Engineering or applied hydrology – a study concerned with engineering application like design dam, our seminar given realistic case study (of catchment) in west bank. In our seminar we want to calculate the peak flow that produced from the excess rainfall at the area that we want to design the Dam.
The atmospheric air always contains moisture. Evaporation from the oceans is the major source (about 90%) of the atmospheric moisture for precipitation. Continental evaporation contributes only about 10% of the atmospheric moisture for precipitation. The atmosphere contains the moisture even on days of bright sun-shine. However, for the occurrence of precipitation, some mechanism is required to cool the atmospheric air sufficiently to bring it to (or near) saturation.
The Hydrologic Cycle
The hydrologic cycle is a very important scientific process. Without it, there would not be precipitation (rain, snow, sleet, etc.). Without precipitation, plant life would not grow and produce oxygen. And without oxygen, humans could not live. Here's how the hydrologic process works:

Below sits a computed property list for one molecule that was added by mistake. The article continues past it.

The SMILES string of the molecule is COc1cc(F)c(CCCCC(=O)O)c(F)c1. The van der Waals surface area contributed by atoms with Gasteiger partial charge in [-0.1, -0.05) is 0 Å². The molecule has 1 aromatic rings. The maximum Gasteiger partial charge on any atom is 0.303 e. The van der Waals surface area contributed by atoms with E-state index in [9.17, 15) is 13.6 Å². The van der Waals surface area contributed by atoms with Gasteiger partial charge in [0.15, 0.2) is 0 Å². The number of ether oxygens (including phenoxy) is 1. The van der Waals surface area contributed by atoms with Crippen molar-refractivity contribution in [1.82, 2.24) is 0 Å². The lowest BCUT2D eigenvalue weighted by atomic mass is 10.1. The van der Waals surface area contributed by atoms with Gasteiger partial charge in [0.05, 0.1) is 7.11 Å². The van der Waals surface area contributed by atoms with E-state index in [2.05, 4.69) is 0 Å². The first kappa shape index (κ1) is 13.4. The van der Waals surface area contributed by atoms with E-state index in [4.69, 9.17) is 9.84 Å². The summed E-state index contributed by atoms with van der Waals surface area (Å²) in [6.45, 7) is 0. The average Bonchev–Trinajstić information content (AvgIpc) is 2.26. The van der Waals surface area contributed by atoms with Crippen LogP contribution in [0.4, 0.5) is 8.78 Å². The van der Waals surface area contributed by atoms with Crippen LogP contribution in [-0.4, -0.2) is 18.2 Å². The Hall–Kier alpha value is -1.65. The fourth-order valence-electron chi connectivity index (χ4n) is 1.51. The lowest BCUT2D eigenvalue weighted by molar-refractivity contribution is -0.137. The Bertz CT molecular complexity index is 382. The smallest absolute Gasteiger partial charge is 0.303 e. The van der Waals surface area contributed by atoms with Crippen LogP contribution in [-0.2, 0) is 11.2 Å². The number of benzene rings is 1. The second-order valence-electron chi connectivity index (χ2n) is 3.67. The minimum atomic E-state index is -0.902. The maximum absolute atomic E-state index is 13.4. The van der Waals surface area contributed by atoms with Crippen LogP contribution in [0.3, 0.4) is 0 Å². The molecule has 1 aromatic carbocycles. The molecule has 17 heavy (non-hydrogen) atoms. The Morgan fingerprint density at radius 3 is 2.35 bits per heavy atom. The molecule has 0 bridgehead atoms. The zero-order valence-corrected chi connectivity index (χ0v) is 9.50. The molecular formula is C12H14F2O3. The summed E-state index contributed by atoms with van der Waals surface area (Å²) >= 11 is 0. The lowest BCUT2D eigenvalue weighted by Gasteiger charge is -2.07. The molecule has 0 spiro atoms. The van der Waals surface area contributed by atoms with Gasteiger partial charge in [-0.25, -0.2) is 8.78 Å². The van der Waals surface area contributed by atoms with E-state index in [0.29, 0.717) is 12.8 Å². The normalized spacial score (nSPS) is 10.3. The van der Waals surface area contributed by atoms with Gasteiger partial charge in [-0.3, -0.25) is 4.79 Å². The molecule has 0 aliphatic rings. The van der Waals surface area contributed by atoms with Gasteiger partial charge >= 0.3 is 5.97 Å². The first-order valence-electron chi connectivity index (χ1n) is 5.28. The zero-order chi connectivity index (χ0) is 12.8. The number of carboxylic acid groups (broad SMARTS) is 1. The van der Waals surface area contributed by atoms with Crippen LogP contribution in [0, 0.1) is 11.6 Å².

- Water vapor enters the atmosphere by evaporation and transpiration. Evaporation is the process of water (oceans, lakes, rivers, etc.) changing into water vapor, while transpiration is the discharging of water vapor into the atmosphere from living vegetation such as leaves, grass, etc.
- Once water vapor enters the atmosphere, it rises and cools. As the water vapor cools, condensation (change from water vapor into liquid water) begins to form small drops of water. These small droplets of water are what you look at when you see a cloud. As these droplets bounce around and hit one another, they stick together and make larger drops.
- When the drops of water become too heavy to be held up, they fall back to the earth. Depending on the temperature, it can fall as rain, snow, sleet, and many other forms of precipitation.
- Once the precipitation hits the ground, it begins to seep into the ground. This process is called infiltration. But the soil can hold only so much water. And when the ground becomes saturated, the excess water drains into lakes, rivers, oceans, etc. This excess water is called runoff. Then the hydrologic cycle starts all over again.